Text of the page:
True, there are plenty of concerns that must be addressed, including durability, safety, and cost-effectiveness of 3-D printed parts. But there are also legal considerations to be made, such as whether warranties on expensive equipment would be voided if a part is replaced with a 3-D printed piece, or if intellectual property rights of the original manufacturers would be infringed upon if Marines create virtual model of those parts. Still, Warren is cautiously optimistic that these obstacles can be successfully overcome, and states that it would be wonderful to work with the manufacturers, to get the actual specifications from them and work with them on creating a process for printing their parts in the field. Wright is content to let others determine the legalities of 3-D printing; “If they tell me what I can print, I’ll print it,” he added.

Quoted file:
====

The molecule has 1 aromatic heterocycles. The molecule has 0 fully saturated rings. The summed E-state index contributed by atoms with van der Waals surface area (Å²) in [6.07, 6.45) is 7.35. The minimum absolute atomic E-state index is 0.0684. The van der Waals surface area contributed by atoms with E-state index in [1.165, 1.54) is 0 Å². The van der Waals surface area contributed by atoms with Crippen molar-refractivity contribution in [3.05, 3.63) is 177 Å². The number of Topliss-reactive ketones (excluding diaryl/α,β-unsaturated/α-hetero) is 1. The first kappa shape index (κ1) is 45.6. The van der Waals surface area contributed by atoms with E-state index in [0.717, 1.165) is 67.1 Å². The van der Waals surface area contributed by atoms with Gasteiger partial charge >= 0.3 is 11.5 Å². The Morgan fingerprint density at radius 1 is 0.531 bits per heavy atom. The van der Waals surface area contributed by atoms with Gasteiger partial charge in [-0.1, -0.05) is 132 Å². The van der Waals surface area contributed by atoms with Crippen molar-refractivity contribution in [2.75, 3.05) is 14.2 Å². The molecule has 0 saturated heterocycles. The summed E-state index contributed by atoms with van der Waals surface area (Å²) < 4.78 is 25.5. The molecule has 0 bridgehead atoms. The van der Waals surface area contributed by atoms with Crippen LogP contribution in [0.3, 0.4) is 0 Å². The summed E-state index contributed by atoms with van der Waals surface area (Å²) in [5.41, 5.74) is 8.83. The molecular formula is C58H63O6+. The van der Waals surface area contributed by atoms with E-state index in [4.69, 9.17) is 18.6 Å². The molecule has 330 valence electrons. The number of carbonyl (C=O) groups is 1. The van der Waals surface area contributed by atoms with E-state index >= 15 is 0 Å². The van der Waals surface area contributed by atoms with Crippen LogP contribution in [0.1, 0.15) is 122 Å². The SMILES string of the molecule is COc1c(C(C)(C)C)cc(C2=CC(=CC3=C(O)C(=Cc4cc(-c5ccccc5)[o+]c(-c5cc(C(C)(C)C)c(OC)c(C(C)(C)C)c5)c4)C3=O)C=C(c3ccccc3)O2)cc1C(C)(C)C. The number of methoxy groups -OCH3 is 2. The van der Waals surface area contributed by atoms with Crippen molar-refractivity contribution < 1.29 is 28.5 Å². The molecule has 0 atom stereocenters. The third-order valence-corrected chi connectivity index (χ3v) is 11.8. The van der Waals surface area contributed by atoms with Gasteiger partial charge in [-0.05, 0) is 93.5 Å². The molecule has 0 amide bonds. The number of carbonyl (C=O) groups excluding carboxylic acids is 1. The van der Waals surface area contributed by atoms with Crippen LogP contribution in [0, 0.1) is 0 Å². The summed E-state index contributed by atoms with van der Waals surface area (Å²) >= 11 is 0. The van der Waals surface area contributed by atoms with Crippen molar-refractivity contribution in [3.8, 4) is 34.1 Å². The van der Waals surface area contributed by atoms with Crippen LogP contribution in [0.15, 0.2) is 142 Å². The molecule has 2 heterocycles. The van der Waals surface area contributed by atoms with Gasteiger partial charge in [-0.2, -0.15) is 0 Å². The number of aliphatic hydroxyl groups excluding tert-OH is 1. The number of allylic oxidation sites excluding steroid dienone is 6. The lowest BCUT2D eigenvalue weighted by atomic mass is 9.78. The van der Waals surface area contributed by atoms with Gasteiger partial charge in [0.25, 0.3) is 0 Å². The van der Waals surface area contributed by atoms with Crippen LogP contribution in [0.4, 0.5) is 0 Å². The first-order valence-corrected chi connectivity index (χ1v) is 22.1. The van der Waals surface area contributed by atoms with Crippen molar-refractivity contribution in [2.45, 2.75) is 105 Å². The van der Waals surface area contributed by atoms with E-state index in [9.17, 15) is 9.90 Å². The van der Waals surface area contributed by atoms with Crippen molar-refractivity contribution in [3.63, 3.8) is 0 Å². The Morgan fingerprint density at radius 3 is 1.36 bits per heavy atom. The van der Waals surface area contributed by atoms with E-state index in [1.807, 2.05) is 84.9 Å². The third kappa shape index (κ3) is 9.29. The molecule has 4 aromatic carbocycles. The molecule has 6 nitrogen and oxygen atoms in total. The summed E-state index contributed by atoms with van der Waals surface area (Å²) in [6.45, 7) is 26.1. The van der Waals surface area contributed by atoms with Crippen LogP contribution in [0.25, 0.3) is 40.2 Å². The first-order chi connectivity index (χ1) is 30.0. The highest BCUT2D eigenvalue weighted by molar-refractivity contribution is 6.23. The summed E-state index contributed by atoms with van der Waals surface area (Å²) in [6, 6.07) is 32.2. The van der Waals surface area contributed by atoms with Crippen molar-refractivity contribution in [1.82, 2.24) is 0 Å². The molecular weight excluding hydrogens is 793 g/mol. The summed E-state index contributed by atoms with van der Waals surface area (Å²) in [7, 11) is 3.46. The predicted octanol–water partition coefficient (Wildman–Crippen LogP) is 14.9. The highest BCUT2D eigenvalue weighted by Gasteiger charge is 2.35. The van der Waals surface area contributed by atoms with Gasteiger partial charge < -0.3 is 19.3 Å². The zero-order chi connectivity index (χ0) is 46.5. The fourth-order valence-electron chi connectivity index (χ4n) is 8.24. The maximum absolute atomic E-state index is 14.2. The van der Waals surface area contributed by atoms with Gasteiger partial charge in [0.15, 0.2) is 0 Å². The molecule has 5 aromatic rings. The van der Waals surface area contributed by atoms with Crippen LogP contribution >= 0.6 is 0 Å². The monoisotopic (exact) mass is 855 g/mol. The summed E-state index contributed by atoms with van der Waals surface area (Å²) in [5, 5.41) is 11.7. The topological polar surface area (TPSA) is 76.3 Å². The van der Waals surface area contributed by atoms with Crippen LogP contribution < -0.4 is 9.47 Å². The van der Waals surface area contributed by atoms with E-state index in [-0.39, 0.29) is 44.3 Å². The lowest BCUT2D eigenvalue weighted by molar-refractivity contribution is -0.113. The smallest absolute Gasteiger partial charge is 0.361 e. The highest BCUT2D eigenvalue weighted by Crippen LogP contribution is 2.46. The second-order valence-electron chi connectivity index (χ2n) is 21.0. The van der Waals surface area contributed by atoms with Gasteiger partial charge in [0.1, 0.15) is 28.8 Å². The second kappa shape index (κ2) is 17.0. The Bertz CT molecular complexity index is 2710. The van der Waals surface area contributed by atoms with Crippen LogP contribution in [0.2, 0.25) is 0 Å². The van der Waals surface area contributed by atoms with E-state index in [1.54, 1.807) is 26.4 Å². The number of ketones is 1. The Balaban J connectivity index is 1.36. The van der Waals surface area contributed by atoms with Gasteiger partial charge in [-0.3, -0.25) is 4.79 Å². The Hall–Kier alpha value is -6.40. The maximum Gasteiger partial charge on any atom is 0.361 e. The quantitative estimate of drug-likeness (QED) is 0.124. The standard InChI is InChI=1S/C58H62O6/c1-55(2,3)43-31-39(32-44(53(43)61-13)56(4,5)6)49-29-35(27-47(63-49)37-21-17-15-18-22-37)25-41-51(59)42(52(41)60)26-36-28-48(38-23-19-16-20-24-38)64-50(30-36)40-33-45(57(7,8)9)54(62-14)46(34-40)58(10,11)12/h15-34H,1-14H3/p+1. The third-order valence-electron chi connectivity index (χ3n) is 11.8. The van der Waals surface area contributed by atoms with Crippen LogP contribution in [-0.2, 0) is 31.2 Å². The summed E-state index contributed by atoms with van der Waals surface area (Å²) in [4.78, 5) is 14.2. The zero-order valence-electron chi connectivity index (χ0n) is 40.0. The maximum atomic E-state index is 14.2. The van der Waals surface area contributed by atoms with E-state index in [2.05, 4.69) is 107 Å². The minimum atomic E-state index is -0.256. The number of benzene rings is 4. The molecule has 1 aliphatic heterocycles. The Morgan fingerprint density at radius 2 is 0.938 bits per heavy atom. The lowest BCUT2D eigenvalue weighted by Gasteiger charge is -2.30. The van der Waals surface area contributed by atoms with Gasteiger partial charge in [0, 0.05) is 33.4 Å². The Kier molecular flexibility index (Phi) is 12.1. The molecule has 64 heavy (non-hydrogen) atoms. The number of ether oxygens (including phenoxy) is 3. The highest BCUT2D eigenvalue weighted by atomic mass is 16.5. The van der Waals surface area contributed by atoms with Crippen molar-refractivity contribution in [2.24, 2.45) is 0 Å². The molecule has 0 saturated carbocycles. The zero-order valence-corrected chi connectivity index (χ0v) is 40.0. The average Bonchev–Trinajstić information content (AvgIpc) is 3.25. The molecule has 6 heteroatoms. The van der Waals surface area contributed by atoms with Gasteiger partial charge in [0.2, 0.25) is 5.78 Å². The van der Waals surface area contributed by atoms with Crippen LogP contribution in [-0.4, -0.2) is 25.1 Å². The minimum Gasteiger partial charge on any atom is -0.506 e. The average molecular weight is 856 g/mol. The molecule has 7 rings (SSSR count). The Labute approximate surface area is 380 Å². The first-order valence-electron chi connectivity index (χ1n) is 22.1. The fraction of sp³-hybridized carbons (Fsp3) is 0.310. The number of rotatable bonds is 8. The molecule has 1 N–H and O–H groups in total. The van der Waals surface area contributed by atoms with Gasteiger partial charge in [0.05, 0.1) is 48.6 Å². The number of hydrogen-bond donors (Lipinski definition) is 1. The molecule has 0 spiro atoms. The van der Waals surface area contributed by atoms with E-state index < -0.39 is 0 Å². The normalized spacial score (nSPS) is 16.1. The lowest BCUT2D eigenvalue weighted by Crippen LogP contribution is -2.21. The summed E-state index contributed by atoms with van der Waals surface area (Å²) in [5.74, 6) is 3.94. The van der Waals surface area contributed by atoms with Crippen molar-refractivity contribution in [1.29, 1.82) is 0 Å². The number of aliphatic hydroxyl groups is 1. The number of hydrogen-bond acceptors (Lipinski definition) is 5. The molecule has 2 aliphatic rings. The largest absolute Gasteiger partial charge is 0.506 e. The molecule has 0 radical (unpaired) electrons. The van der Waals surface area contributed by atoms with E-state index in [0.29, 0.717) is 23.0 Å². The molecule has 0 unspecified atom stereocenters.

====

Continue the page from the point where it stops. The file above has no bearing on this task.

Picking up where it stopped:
The MWSS-372 Marines instead focus their attention on the success they have achieved with this one piece of technology in their hands, and turn their thoughts towards what may happen in the future of 3-D printing in the Corps.
“Instead of us being on the back end of technology, and waiting for the commercial side to develop things, us having integration with emerging technologies is the way for us to go as the Marine Corps,” Blair said. “We aren’t always going to get it 100 percent right, but at least we are sticking ourselves out there and finding which path is going to lead to success.”
What do MWSS-372 Marines think can be achieved via 3-D printing? Wright asks, “What can you imagine?”